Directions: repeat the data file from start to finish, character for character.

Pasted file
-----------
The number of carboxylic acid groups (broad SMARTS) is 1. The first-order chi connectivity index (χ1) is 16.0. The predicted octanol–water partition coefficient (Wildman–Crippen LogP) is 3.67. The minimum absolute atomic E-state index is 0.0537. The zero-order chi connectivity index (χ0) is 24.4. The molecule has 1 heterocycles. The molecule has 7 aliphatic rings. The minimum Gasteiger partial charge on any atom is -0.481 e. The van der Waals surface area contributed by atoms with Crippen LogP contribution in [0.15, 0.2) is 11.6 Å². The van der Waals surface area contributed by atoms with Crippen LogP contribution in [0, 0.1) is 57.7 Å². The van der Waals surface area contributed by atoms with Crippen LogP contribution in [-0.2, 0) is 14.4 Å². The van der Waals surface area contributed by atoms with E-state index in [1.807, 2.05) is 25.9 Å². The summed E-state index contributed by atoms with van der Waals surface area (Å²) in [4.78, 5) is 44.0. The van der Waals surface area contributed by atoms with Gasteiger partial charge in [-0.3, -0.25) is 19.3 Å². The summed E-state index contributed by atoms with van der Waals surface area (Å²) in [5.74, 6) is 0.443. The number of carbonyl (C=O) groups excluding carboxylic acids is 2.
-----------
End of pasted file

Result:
The number of carboxylic acid groups (broad SMARTS) is 1. The first-order chi connectivity index (χ1) is 16.0. The predicted octanol–water partition coefficient (Wildman–Crippen LogP) is 3.67. The minimum absolute atomic E-state index is 0.0537. The zero-order chi connectivity index (χ0) is 24.4. The molecule has 1 heterocycles. The molecule has 7 aliphatic rings. The minimum Gasteiger partial charge on any atom is -0.481 e. The van der Waals surface area contributed by atoms with Crippen LogP contribution in [0.15, 0.2) is 11.6 Å². The van der Waals surface area contributed by atoms with Crippen LogP contribution in [0, 0.1) is 57.7 Å². The van der Waals surface area contributed by atoms with Crippen LogP contribution in [-0.2, 0) is 14.4 Å². The van der Waals surface area contributed by atoms with E-state index in [1.807, 2.05) is 25.9 Å². The summed E-state index contributed by atoms with van der Waals surface area (Å²) in [4.78, 5) is 44.0. The van der Waals surface area contributed by atoms with Gasteiger partial charge in [-0.3, -0.25) is 19.3 Å². The summed E-state index contributed by atoms with van der Waals surface area (Å²) in [5.74, 6) is 0.443. The number of carbonyl (C=O) groups excluding carboxylic acids is 2.